Celiac disease is a medical condition that affects the inner lining of the small intestine. The small intestine is a long duct that extends from the stomach to the large intestine in our abdomen, and it is the part of the digestive tract where absorption of nutrients occurs.
The inner lining of the small intestine is covered by numerous finger-like projections that increase the absorptive area of the intestine. These projections are called villi. Villi are covered by microvilli that give the small intestine a velvety appearance.
In celiac disease, the destruction of villi is reported due to an immune response caused by the protein gluten, which is present in many foods1.
For instance, gluten is naturally present in barley, rye, wheat, and oats. When gluten comes in contact with villi, an immune response is triggered, which leads to unwanted inflammation, and ultimately destruction of the villi.
As a result, the absorptive area of the small intestine is significantly reduced.
Symptoms of celiac disease:
Celiac disease mainly affects the intestine and digestive system. It causes symptoms in children and adults.
Common symptoms3 experienced by children in celiac disease include:
- Weight loss
- Persistent diarrhea
- Pale, fatty stools with a foul smell
- Abdominal pain
In adults, celiac disease causes the above symptoms, and also can affect other body systems in addition to the digestive tract. Common symptoms experienced by adults involve:
- Tingling and numbness of hands and feet
- Iron deficiency anemia
- Joint pain and stiffness
- Tooth discoloration and enamel loss
- Irregular menstrual periods
The symptoms of celiac disease may vary from person to person depending upon the extent of damage to the small intestine and the amount of gluten someone eats.
Some patients with celiac disease may have no symptoms if they absorb sufficient nutrients to maintain optimum health.
Celiac disease is diagnosed on the basis of medical history and blood tests. Your provider will particularly be interested in gathering information on your symptoms and family history.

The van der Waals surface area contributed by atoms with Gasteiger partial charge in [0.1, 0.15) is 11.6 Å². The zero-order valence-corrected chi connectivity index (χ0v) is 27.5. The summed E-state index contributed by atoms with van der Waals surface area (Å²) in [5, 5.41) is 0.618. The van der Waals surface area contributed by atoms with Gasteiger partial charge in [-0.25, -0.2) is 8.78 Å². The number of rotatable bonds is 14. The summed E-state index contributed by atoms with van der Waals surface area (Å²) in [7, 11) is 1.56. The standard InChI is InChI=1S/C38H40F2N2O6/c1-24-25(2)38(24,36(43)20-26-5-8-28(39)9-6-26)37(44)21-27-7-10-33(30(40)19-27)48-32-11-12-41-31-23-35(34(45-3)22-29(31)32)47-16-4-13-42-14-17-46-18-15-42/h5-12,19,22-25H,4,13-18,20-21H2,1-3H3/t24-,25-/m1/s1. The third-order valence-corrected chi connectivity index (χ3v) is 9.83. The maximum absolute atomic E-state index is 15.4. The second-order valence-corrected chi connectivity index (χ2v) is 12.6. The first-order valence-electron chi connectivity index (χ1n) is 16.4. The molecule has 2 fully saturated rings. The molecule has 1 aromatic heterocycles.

Blood studies will be performed including antibody tests and possibly genetic testing. In antibody testing, the levels of IgA, IgG, and tissue transglutaminase (t TG) are assessed. Genetic tests involve HLA DQ2 and HLA DQ84.
An endoscopy study with biopsy of the small intestine is needed to confirm the diagnosis. This test can be arranged as a quick and easy outpatient same day procedure at our Advanced Surgical Center, or in certain cases, at the hospital with one of our providers.
Treatment of celiac disease:
Treatment of celiac disease is very straightforward. Celiac disease is treated by eliminating gluten from the diet5.
Wheat and wheat products, rye, barley, and oats are the primary culprits that cause celiac disease. Patients with celiac disease must be extra viligant about avoiding gluten. Wheat is part of most diets throughout the world, so it can be difficult to avoid at times. It is always best to plan ahead when traveling for this reason.
When shopping, patients should be able to understand the ingredient labels of foods to assess for the presence of gluten. Fortunately, in the US, it is becoming easier to live a gluten-free
lifestyle. Many manufacturers now sell gluten-free bread, pasta, and other dietary products. Many restaurants now also include gluten-free sections on their menus.
Your provider might also recommend a dietician to help guide your dietary plan so that you can get adequate nutrients while avoiding gluten.
Avoiding gluten is an effective treatment for celiac disease. It allows the intestinal villi to heal and regrow, and the absorption of nutrients can return to normal within days given strict adherence to a diet plan.
Celiac disease can lead to several complications if left untreated, such as:
- Vitamin and mineral deficiencies
- Stunted growth in children
- Cancer of the intestine
The bottom line:
Celiac disease is caused by an abnormal immune response to gluten in the diet. It damages intestinal villi decreasing the absorptive efficiency of the small intestine. It can cause nutritional deficiencies if not appropriately managed.
Avoidance of gluten is an effective treatment of the disease.
- Lebwohl B, Sanders DS, Green PHR. Coeliac disease. Lancet. 2018 Jan 6;391(10115):70–81.
- Pixabay.com. Available from: https://pixabay.com/illustrations/offal-marking-medical-colon-liver-1463369/
- Rubin JE, Crowe SE. Celiac Disease. Ann Intern Med. 2020 Jan 7;172(1):ITC1–16.
- Lebwohl B, Rubio-Tapia A. Epidemiology, Presentation, and Diagnosis of Celiac Disease. Gastroenterology. 2021 Jan;160(1):63–75.
- Gujral N, Freeman HJ, Thomson ABR. Celiac disease: prevalence, diagnosis, pathogenesis and treatment. World J Gastroenterol. 2012 Nov 14;18(42):6036–59.
- Pixabay.com. Available from: https://pixabay.com/photos/breads-cereals-oats-barley-wheat-1417868/